PNS Daily Newscast - August 26, 2019 

in Colorado 0fficials to consider overtime, and other worker protections. Plus; tobacco-free signs svailable to all KY schools .

2020Talks – August 26, 2019. (3 min.) 

Introducing a Mon.-Fri. newscast tracking the 2020 Elections, starting with Iowa, First in the Nation. Tea Party Republican Joe Walsh enters GOP race; Sen. Bernie Sanders explains what he means by "Democratic Socialism;" and Washington Gov. Jay Inslee drops his bid for the Democratic nomination.

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VA Taxpayer Advocates: Earned Income Tax Credit is a Sure Bet

February 4, 2008

Richmond, VA - While Washington hammers out a package to boost the economy, taxpayer advocates say many lower-income workers are in line to receive money from the government, no matter what Congress does. They can receive a federal earned income tax credit (EITC), but only if they file an income tax return.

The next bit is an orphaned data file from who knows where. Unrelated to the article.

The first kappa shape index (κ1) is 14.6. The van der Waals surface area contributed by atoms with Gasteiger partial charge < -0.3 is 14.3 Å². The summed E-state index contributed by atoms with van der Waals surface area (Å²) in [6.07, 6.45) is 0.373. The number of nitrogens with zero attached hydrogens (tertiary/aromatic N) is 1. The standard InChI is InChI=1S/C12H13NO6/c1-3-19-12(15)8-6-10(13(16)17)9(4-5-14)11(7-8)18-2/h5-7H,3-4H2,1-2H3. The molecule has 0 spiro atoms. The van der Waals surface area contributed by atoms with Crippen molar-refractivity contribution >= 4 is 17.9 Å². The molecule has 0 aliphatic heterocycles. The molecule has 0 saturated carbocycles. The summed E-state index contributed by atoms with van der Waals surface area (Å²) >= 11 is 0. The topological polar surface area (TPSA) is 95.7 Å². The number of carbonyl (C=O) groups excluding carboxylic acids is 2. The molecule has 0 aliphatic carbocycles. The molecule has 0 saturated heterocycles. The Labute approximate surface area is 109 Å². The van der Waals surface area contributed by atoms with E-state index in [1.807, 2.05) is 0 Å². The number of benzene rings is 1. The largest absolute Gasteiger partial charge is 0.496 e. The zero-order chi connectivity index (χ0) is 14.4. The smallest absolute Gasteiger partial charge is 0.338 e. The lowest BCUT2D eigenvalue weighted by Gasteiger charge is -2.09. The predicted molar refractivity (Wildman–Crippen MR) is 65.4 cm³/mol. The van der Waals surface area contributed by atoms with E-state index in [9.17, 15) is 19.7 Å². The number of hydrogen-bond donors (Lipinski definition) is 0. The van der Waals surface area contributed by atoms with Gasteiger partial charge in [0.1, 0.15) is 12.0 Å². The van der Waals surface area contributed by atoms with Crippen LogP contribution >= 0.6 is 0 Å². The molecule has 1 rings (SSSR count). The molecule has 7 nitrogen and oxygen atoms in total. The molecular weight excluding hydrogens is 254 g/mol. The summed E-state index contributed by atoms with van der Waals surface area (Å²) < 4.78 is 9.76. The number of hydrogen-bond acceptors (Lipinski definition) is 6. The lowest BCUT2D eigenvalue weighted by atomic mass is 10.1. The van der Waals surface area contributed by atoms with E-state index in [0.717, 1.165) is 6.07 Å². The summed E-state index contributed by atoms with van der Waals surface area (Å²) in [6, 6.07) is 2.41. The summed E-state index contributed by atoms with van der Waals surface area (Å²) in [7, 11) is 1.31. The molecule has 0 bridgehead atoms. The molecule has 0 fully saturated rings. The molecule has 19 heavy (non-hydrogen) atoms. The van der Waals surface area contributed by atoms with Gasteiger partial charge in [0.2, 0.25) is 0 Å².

Carolyn Spohrer, project manager for the Virginia CASH Campaign, says the EITC can add up to a higher amount than than Congress is contemplating giving to many taxpayers. However, a lot of people who are eligible don't get the EITC amount, because they don't make enough to have to file a federal income tax return.

"If you've earned $5,000 to $7,000, you need to find out if you are eligible for the earned income tax credit, because it may be the largest amount of money that you'll get at any one time."

The credit can put money in the pockets of the people who need it most, and Spohrer adds that up to 80 percent of it stays in the local economy.

"It has local impact -- local dollars being turned around in the grocery stores, to pay the heat, lights, phone and food bills. It provides an economic boost right in the local community."

More information about who is eligible for the EITC, as well as free tax filing assistance, can be found online at

John Robinson, Public News Service - VA